A stack of vinyl records

We believe that musicians of all backgrounds and identities should have an equitable chance to build a career in music. 

Inclusive Selection is a process we use to help achieve this. It helps us to make sure that our career development supports the full diversity of musicians in the UK, and therefore helps to increase equity in music overall. 

Inclusive Selection is currently open to musicians who identify as being from the Global Majority, as women, as disabled, and/​or who are LGBTQ+.

During 2024, we are setting up Inclusive Selection for musicians from lower socio-economic backgrounds and musicians from outside of large, metropolitan areas.

What is Inclusive Selection? 

Our Musicians’ Census showed that some musicians face greater barriers to career progression in music. At Help Musicians we use the following term when speaking about these musicians:

musicians who face greater barriers to career progression in music due to challenges created around them

This term highlights that the challenges these musicians face are created around them and are not simply because they happen to be from a certain community or have a certain identity. These challenges include less access to networks, financial resources and more frequent experiences of discrimination. 

Inclusive Selection is our process for making sure that musicians from under-served communities are adequately represented in the musicians we support. 

Our application process includes an inclusive selection process for musicians who self-identify as a member of one or more under-served groups (below).

For 2024, we intend to reach the following inclusion goals for successful applications for support: 

from the global majority
identifying as women
identifying as LGBTQ+
disabled musicians

These under-served groups are:

  • Musicians from the Global Majority – Musicians from Black, Asian, Mixed/​Dual heritage and other groups that have been considered ethnic minorities 
  • Women – self-identifying women musicians 
  • Disabled musicians – Musicians with a long-term physical or mental health condition or disability that’s impacted your ability to earn an income from music for 12 months or longer. Learn more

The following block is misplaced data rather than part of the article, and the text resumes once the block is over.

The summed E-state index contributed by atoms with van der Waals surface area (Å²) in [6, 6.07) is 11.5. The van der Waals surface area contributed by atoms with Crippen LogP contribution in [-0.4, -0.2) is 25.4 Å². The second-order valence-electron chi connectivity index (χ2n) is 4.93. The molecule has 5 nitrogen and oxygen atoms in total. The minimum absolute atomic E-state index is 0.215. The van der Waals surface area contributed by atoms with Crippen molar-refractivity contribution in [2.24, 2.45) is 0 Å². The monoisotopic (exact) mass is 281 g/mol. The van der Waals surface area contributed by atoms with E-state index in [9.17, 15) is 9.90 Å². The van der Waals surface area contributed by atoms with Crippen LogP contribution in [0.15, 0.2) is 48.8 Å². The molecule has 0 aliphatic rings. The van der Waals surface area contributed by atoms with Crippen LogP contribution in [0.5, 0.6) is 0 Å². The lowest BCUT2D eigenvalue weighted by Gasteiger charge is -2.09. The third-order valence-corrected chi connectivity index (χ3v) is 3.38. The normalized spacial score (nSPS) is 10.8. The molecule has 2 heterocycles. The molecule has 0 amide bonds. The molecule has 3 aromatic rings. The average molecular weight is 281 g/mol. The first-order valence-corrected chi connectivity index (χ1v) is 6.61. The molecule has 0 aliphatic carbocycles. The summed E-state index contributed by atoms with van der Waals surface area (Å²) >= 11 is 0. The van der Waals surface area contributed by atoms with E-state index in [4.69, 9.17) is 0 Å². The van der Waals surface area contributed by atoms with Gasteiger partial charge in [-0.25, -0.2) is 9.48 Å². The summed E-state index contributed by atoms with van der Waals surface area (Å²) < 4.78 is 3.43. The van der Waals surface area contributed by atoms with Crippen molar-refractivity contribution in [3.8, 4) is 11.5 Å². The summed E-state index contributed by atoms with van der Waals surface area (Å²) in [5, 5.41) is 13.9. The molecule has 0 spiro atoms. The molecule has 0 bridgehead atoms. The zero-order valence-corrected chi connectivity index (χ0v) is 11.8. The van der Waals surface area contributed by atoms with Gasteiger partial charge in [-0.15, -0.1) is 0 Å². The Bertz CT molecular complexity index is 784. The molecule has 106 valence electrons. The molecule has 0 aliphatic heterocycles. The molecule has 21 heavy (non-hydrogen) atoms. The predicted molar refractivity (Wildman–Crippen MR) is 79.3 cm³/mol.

• LGBTQ+ musicians – Musicians who self-identify as Lesbian, Gay, Bisexual, Transgender, Queer. The + indicates other identities such as Asexual, Intersex and Pansexual and is inclusive of the variety of sexuality and gender-based identities that have been or are being defined 

If you identify as belonging to one or more of the above groups you will be able to opt in to Inclusive Selection when you apply for career development support, if you wish to.

How does the inclusive selection process work? 

Every application to any career development support is scored according to the same criteria. If we have more successful applications than we can support in a round, we prioritise the applications for support based on a number of factors, which vary across the different services. 

Inclusive Selection means that for those musicians who opt in, we will also prioritise on the basis of their self-identified characteristics. This enables us to check how many musicians from different Inclusive Selection groups are included and to use this as a measure for prioritisation when deciding between multiple successful applicants. 

How can I opt in to Inclusive Selection? 

If you apply for Career Development support, there will be a question on the application form allowing you to opt in and to select which Inclusive Selection Group(s) you want to opt into. We don’t prioritise based on the number of options you select, but we will consider you within the Inclusion Goals across all the groups you select.


No. You will always initially go through the same assessment process as every other applicant meaning you have as much chance as anyone else. 

No. Every musician we support must reach the same standard to be considered for support.